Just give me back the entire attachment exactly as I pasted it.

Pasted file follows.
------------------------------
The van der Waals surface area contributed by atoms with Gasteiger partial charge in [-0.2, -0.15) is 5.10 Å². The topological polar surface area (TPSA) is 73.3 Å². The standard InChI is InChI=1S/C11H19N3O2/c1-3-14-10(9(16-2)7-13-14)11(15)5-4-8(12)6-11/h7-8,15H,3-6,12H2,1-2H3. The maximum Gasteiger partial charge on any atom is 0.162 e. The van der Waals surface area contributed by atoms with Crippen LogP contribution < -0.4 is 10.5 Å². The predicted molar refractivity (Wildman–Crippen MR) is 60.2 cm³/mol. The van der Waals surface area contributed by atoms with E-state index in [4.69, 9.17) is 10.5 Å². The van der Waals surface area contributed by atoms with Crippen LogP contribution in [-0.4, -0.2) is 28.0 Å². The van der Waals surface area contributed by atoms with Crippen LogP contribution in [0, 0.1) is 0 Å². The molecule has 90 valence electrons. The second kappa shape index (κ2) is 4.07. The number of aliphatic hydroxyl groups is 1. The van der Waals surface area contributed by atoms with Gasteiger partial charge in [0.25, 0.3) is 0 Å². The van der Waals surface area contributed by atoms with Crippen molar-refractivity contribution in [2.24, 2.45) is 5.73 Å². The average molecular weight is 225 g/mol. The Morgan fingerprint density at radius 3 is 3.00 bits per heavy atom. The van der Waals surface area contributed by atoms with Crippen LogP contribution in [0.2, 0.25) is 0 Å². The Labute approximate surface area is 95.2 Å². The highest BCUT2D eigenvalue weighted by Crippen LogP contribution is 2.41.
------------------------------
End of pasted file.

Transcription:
The van der Waals surface area contributed by atoms with Gasteiger partial charge in [-0.2, -0.15) is 5.10 Å². The topological polar surface area (TPSA) is 73.3 Å². The standard InChI is InChI=1S/C11H19N3O2/c1-3-14-10(9(16-2)7-13-14)11(15)5-4-8(12)6-11/h7-8,15H,3-6,12H2,1-2H3. The maximum Gasteiger partial charge on any atom is 0.162 e. The van der Waals surface area contributed by atoms with Crippen LogP contribution < -0.4 is 10.5 Å². The predicted molar refractivity (Wildman–Crippen MR) is 60.2 cm³/mol. The van der Waals surface area contributed by atoms with E-state index in [4.69, 9.17) is 10.5 Å². The van der Waals surface area contributed by atoms with Crippen LogP contribution in [-0.4, -0.2) is 28.0 Å². The van der Waals surface area contributed by atoms with Crippen LogP contribution in [0, 0.1) is 0 Å². The molecule has 90 valence electrons. The second kappa shape index (κ2) is 4.07. The number of aliphatic hydroxyl groups is 1. The van der Waals surface area contributed by atoms with Gasteiger partial charge in [0.25, 0.3) is 0 Å². The van der Waals surface area contributed by atoms with Crippen molar-refractivity contribution in [2.24, 2.45) is 5.73 Å². The average molecular weight is 225 g/mol. The Morgan fingerprint density at radius 3 is 3.00 bits per heavy atom. The van der Waals surface area contributed by atoms with Crippen LogP contribution in [0.2, 0.25) is 0 Å². The Labute approximate surface area is 95.2 Å². The highest BCUT2D eigenvalue weighted by Crippen LogP contribution is 2.41.